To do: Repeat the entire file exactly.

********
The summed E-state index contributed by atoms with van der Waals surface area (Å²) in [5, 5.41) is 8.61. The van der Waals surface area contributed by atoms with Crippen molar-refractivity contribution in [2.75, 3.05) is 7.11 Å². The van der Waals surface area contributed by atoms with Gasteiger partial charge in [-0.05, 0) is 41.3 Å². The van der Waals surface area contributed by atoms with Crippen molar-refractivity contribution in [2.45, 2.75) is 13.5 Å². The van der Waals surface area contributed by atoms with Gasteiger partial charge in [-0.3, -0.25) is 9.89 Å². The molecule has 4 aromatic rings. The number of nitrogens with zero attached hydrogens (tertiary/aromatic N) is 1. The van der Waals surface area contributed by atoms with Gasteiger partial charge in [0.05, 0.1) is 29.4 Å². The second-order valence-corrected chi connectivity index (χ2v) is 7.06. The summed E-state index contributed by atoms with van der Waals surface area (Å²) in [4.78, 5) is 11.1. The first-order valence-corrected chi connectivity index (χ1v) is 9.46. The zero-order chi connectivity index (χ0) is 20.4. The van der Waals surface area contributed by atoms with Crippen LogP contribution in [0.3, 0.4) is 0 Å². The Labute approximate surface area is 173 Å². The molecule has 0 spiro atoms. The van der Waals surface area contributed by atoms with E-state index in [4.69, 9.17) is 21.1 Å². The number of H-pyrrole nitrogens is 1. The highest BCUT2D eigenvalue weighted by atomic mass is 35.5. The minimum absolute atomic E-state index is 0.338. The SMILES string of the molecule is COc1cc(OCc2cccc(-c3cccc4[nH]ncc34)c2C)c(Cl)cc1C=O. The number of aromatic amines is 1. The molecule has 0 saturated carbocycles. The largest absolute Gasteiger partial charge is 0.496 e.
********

The summed E-state index contributed by atoms with van der Waals surface area (Å²) in [5, 5.41) is 8.61. The van der Waals surface area contributed by atoms with Crippen molar-refractivity contribution in [2.75, 3.05) is 7.11 Å². The van der Waals surface area contributed by atoms with Gasteiger partial charge in [-0.05, 0) is 41.3 Å². The van der Waals surface area contributed by atoms with Crippen molar-refractivity contribution in [2.45, 2.75) is 13.5 Å². The van der Waals surface area contributed by atoms with Gasteiger partial charge in [-0.3, -0.25) is 9.89 Å². The molecule has 4 aromatic rings. The number of nitrogens with zero attached hydrogens (tertiary/aromatic N) is 1. The van der Waals surface area contributed by atoms with Gasteiger partial charge in [0.05, 0.1) is 29.4 Å². The second-order valence-corrected chi connectivity index (χ2v) is 7.06. The summed E-state index contributed by atoms with van der Waals surface area (Å²) in [4.78, 5) is 11.1. The first-order valence-corrected chi connectivity index (χ1v) is 9.46. The zero-order chi connectivity index (χ0) is 20.4. The van der Waals surface area contributed by atoms with Crippen LogP contribution in [0.3, 0.4) is 0 Å². The Labute approximate surface area is 173 Å². The molecule has 0 spiro atoms. The van der Waals surface area contributed by atoms with E-state index in [4.69, 9.17) is 21.1 Å². The number of H-pyrrole nitrogens is 1. The highest BCUT2D eigenvalue weighted by atomic mass is 35.5. The minimum absolute atomic E-state index is 0.338. The SMILES string of the molecule is COc1cc(OCc2cccc(-c3cccc4[nH]ncc34)c2C)c(Cl)cc1C=O. The number of aromatic amines is 1. The molecule has 0 saturated carbocycles. The largest absolute Gasteiger partial charge is 0.496 e.